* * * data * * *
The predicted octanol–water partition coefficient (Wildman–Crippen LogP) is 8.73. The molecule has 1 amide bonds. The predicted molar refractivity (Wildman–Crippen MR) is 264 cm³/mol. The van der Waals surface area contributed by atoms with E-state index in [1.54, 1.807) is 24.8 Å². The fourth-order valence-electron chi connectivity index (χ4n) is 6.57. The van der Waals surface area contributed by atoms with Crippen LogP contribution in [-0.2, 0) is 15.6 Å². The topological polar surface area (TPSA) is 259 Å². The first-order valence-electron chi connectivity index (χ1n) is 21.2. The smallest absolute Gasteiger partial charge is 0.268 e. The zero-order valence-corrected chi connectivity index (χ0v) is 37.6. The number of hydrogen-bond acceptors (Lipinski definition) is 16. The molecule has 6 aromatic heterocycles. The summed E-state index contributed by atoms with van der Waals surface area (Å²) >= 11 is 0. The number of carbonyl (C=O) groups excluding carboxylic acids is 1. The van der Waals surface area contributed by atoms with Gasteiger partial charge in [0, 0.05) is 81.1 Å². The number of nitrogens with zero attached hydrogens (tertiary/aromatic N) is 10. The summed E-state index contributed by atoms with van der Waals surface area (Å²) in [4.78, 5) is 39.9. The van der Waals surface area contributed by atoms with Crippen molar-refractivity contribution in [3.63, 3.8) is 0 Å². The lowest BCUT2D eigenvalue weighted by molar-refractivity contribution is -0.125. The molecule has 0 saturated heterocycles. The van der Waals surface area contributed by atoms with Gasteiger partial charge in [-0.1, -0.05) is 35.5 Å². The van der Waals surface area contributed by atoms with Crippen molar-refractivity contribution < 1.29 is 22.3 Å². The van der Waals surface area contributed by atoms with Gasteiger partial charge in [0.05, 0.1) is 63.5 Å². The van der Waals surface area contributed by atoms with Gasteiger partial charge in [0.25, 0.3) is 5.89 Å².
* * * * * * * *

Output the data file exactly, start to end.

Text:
The predicted octanol–water partition coefficient (Wildman–Crippen LogP) is 8.73. The molecule has 1 amide bonds. The predicted molar refractivity (Wildman–Crippen MR) is 264 cm³/mol. The van der Waals surface area contributed by atoms with E-state index in [1.54, 1.807) is 24.8 Å². The fourth-order valence-electron chi connectivity index (χ4n) is 6.57. The van der Waals surface area contributed by atoms with Crippen LogP contribution in [-0.2, 0) is 15.6 Å². The topological polar surface area (TPSA) is 259 Å². The first-order valence-electron chi connectivity index (χ1n) is 21.2. The smallest absolute Gasteiger partial charge is 0.268 e. The zero-order valence-corrected chi connectivity index (χ0v) is 37.6. The number of hydrogen-bond acceptors (Lipinski definition) is 16. The molecule has 6 aromatic heterocycles. The summed E-state index contributed by atoms with van der Waals surface area (Å²) >= 11 is 0. The number of carbonyl (C=O) groups excluding carboxylic acids is 1. The van der Waals surface area contributed by atoms with Gasteiger partial charge in [0, 0.05) is 81.1 Å². The number of nitrogens with zero attached hydrogens (tertiary/aromatic N) is 10. The summed E-state index contributed by atoms with van der Waals surface area (Å²) in [4.78, 5) is 39.9. The van der Waals surface area contributed by atoms with Crippen molar-refractivity contribution in [3.63, 3.8) is 0 Å². The lowest BCUT2D eigenvalue weighted by molar-refractivity contribution is -0.125. The molecule has 0 saturated heterocycles. The van der Waals surface area contributed by atoms with Gasteiger partial charge in [-0.1, -0.05) is 35.5 Å². The van der Waals surface area contributed by atoms with Crippen molar-refractivity contribution < 1.29 is 22.3 Å². The van der Waals surface area contributed by atoms with Gasteiger partial charge in [0.05, 0.1) is 63.5 Å². The van der Waals surface area contributed by atoms with Gasteiger partial charge in [0.25, 0.3) is 5.89 Å².